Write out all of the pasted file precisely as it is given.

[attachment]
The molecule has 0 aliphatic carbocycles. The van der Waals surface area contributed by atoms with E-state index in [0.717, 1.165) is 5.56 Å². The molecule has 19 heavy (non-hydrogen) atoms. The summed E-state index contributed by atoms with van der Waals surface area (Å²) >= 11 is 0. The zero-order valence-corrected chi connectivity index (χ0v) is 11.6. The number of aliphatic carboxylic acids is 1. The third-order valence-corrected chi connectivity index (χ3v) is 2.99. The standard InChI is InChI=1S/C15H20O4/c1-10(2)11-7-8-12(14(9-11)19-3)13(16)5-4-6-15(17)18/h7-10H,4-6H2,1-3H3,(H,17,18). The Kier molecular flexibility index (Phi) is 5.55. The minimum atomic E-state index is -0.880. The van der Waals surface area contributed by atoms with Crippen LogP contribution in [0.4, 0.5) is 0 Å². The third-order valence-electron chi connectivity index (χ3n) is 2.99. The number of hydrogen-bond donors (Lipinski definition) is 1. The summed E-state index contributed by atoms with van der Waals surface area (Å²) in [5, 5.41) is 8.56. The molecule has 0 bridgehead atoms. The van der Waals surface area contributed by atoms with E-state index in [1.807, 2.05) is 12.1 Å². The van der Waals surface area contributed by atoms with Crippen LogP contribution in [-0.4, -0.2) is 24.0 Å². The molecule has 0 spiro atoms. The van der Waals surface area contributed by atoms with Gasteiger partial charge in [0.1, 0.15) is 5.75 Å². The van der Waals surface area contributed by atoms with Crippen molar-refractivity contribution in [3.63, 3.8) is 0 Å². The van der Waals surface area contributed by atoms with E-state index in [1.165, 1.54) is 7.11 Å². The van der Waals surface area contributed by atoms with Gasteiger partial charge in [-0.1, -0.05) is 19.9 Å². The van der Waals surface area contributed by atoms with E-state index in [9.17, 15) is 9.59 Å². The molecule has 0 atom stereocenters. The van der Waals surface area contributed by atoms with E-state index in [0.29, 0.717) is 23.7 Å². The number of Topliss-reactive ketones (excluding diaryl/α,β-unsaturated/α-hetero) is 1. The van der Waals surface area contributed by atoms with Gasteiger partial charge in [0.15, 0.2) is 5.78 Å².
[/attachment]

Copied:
The molecule has 0 aliphatic carbocycles. The van der Waals surface area contributed by atoms with E-state index in [0.717, 1.165) is 5.56 Å². The molecule has 19 heavy (non-hydrogen) atoms. The summed E-state index contributed by atoms with van der Waals surface area (Å²) >= 11 is 0. The zero-order valence-corrected chi connectivity index (χ0v) is 11.6. The number of aliphatic carboxylic acids is 1. The third-order valence-corrected chi connectivity index (χ3v) is 2.99. The standard InChI is InChI=1S/C15H20O4/c1-10(2)11-7-8-12(14(9-11)19-3)13(16)5-4-6-15(17)18/h7-10H,4-6H2,1-3H3,(H,17,18). The Kier molecular flexibility index (Phi) is 5.55. The minimum atomic E-state index is -0.880. The van der Waals surface area contributed by atoms with Crippen LogP contribution in [0.4, 0.5) is 0 Å². The third-order valence-electron chi connectivity index (χ3n) is 2.99. The number of hydrogen-bond donors (Lipinski definition) is 1. The summed E-state index contributed by atoms with van der Waals surface area (Å²) in [5, 5.41) is 8.56. The molecule has 0 bridgehead atoms. The van der Waals surface area contributed by atoms with E-state index in [1.807, 2.05) is 12.1 Å². The van der Waals surface area contributed by atoms with Crippen LogP contribution in [-0.4, -0.2) is 24.0 Å². The molecule has 0 spiro atoms. The van der Waals surface area contributed by atoms with Gasteiger partial charge in [0.1, 0.15) is 5.75 Å². The van der Waals surface area contributed by atoms with Crippen molar-refractivity contribution in [3.63, 3.8) is 0 Å². The van der Waals surface area contributed by atoms with E-state index in [1.165, 1.54) is 7.11 Å². The van der Waals surface area contributed by atoms with Gasteiger partial charge in [-0.1, -0.05) is 19.9 Å². The van der Waals surface area contributed by atoms with E-state index in [9.17, 15) is 9.59 Å². The molecule has 0 atom stereocenters. The van der Waals surface area contributed by atoms with E-state index in [0.29, 0.717) is 23.7 Å². The number of Topliss-reactive ketones (excluding diaryl/α,β-unsaturated/α-hetero) is 1. The van der Waals surface area contributed by atoms with Gasteiger partial charge in [0.15, 0.2) is 5.78 Å².